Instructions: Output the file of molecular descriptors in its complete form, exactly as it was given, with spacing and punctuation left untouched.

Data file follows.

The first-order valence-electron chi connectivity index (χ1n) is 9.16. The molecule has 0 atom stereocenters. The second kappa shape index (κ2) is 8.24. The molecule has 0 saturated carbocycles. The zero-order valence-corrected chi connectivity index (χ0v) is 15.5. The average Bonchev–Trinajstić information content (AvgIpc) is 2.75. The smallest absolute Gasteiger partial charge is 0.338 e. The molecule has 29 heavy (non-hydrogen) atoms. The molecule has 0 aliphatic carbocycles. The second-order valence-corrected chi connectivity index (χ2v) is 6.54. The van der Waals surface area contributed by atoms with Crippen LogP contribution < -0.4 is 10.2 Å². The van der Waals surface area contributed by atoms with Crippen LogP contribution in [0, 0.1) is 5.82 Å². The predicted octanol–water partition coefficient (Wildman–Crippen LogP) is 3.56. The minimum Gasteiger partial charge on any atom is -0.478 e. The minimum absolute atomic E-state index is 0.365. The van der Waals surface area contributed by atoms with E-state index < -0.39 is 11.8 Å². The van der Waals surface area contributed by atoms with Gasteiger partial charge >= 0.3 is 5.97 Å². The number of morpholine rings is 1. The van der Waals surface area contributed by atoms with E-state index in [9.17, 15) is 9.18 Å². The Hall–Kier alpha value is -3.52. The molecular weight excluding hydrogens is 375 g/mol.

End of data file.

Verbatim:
The first-order valence-electron chi connectivity index (χ1n) is 9.16. The molecule has 0 atom stereocenters. The second kappa shape index (κ2) is 8.24. The molecule has 0 saturated carbocycles. The zero-order valence-corrected chi connectivity index (χ0v) is 15.5. The average Bonchev–Trinajstić information content (AvgIpc) is 2.75. The smallest absolute Gasteiger partial charge is 0.338 e. The molecule has 29 heavy (non-hydrogen) atoms. The molecule has 0 aliphatic carbocycles. The second-order valence-corrected chi connectivity index (χ2v) is 6.54. The van der Waals surface area contributed by atoms with Crippen LogP contribution < -0.4 is 10.2 Å². The van der Waals surface area contributed by atoms with Crippen LogP contribution in [0, 0.1) is 5.82 Å². The predicted octanol–water partition coefficient (Wildman–Crippen LogP) is 3.56. The minimum Gasteiger partial charge on any atom is -0.478 e. The minimum absolute atomic E-state index is 0.365. The van der Waals surface area contributed by atoms with E-state index < -0.39 is 11.8 Å². The van der Waals surface area contributed by atoms with Gasteiger partial charge >= 0.3 is 5.97 Å². The number of morpholine rings is 1. The van der Waals surface area contributed by atoms with E-state index in [9.17, 15) is 9.18 Å². The Hall–Kier alpha value is -3.52. The molecular weight excluding hydrogens is 375 g/mol.